Friday, August 28, 2009

Fridays Five Favorite Things - New Orleans

I remember like it just happened learning of the levee break that would be the start of a new life for anyone who has ever called themself a New Orleanian. My friend Lucy is a newscaster in New Orleans and was in a helicopter flying over the city. She had been texting me to keep me up to date with the latest happenings in and around the city. It was just before lunchtime and we were with a group of friends (some old and some who just like us were taken in by the Kopieczek family) when I saw the red light on my phone turn on indicating I had a new message. It read - "17th street Canal levee broken. Lakeview gone. Expect 15-20 feet of water." I relayed the message to my family in a brief private moment so that the four of us could mourn alone. My sister said "I wish we had just stayed and drowned." Hearing that now does not make sense, but at the time, I think for everyone who had spent a lifetime in the invisible walls of our home, we truly could not imagine a life outside of them. Where would we go, what would we do, who would we be. In an instant, it was as though someone had stripped us of our indentity and told us to start over. I remember telling my mom that afternoon that I wish I was from Boise and had never even been to New Orleans on vacation. I wish I had never even heard of such a place. Maybe then it wouldn't hurt to much. It had truly manifested into a physical, not just emotional pain. I realized in the days that followed the initial shock of it all, that I would rather know the pain we felt watching our dear city under seige, than to never have known the love we have for it as well. I have said before that New Orleans is not where I am from, rather it is who I am. I think that in that spirit I will share with you my five favorite things about the place I call home.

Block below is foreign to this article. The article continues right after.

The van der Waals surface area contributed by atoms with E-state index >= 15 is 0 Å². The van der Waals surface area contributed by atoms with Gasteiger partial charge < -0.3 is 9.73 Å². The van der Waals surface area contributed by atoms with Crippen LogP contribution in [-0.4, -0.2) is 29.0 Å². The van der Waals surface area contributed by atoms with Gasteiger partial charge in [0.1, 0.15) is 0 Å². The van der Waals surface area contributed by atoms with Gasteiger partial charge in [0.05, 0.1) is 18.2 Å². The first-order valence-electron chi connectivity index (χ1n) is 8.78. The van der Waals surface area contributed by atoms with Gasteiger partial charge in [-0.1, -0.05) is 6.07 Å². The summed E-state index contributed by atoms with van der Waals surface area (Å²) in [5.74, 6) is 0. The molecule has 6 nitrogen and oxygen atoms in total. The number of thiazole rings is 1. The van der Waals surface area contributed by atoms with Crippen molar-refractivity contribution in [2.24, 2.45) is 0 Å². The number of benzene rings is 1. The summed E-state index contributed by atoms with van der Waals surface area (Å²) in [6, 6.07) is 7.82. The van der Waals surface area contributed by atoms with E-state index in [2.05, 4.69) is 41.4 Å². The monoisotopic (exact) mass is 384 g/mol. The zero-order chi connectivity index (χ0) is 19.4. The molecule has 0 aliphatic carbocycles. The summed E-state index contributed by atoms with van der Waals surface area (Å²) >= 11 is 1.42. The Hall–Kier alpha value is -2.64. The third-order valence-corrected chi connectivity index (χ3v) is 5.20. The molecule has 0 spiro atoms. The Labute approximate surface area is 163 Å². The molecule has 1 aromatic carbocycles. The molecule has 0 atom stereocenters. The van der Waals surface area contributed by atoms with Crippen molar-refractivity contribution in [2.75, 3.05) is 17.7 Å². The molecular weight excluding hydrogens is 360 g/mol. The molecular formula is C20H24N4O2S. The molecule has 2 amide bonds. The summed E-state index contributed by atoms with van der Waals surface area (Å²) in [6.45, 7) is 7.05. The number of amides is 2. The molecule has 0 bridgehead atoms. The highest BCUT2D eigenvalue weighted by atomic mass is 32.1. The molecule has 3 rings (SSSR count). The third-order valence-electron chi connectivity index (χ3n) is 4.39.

1. The accent - I grew up going to a daycare called Buster Bear. At Buster Bear, we had made friends with two children whose father's name was John (traditional pronunciation). Here's the thing about him, until I was about 12 I thought his name was Mista Jawn. That's how everybody said it. The day I realized his name was John and not Jawn was like the day I found out the Easter Bunny didn't actually exist. The accent here is thick and can sometimes be abrasive, but at the end of the day, there is nothing more New Orleans than someone asking "where y'at" when like would like to know where you are.
  2. The food - it's hard to imagine a place more defined by food than New Orleans. There is a great book called Gumbo Tales: Finding Your Place at the New Orleans table. It is an amazing depiction of the importance of food culture in New Orleans. Dining in New Orleans is a ritual. Red beans and rice on Mondays. Fried catfish and seafood gumbo on Fridays. And crawfish boils during Lent. We cook because we love to eat, and we love to eat because we love to share our history and our stories with a circle of friends. the New Orleans table is there for anyone who is looking to find it.
  3. The culture - when you grow up in a place like New Orleans, you do not realize it is different. You think that everyone has off of school for Mardi Gras and that everyone knows how to peel a crawfish. And when you learn they don't you think that they are the ones who are strange. We are from a place where we consider the unusual an everyday part of life.
  4. The people - we have learned that you can't count out the people of New Orleans. We are fiercely loyal almost to a fault. We are prideful of what we do best - share everything we know and love with those who are interesting in appreciating it. We will take you into our hearts and teach you all there is to know and love about our dear city because it's the only thing most of us have ever known. And we will thank you everyday for wanting to learn about us and understand what would make us want to stay in New Orleans and fight for a better city.
  5. The spirit - it is everywhere. On one hand it is almost so tangible that you can cup your hand and hold a little bit of it. Yet, it is illusive and inexplicable. It is something you see, something you taste, and something you feel, but how do you describe it. I don't know how, to be honest. I just know that when you are born there, it is just in you. And when you visit, you will want to take it home with you. It is that spirit that we have kept alive four years later. Through our darkest hour our spirit never wavered. We knew that it might take time, but New Orleans would home again. We are New Orleans. And as long as the spirit of the city courses through our veins, New Orleans will be reborn.

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